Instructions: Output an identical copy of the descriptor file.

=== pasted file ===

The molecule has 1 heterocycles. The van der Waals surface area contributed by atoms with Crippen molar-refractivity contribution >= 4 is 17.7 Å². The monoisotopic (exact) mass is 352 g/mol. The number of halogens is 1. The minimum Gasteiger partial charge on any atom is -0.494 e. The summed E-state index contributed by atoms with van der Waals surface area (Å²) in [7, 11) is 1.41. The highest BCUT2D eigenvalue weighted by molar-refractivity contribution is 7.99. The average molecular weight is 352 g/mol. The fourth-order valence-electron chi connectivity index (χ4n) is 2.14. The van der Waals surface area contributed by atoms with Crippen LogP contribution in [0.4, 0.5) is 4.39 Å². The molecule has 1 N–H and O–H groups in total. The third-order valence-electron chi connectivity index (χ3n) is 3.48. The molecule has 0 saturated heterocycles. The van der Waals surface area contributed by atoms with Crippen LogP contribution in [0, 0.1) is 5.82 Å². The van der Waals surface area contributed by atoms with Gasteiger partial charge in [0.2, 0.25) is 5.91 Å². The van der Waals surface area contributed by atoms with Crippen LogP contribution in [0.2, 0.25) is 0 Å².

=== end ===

The molecule has 1 heterocycles. The van der Waals surface area contributed by atoms with Crippen molar-refractivity contribution >= 4 is 17.7 Å². The monoisotopic (exact) mass is 352 g/mol. The number of halogens is 1. The minimum Gasteiger partial charge on any atom is -0.494 e. The summed E-state index contributed by atoms with van der Waals surface area (Å²) in [7, 11) is 1.41. The highest BCUT2D eigenvalue weighted by molar-refractivity contribution is 7.99. The average molecular weight is 352 g/mol. The fourth-order valence-electron chi connectivity index (χ4n) is 2.14. The van der Waals surface area contributed by atoms with Crippen LogP contribution in [0.4, 0.5) is 4.39 Å². The molecule has 1 N–H and O–H groups in total. The third-order valence-electron chi connectivity index (χ3n) is 3.48. The molecule has 0 saturated heterocycles. The van der Waals surface area contributed by atoms with Crippen LogP contribution in [0, 0.1) is 5.82 Å². The van der Waals surface area contributed by atoms with Gasteiger partial charge in [0.2, 0.25) is 5.91 Å². The van der Waals surface area contributed by atoms with Crippen LogP contribution in [0.2, 0.25) is 0 Å².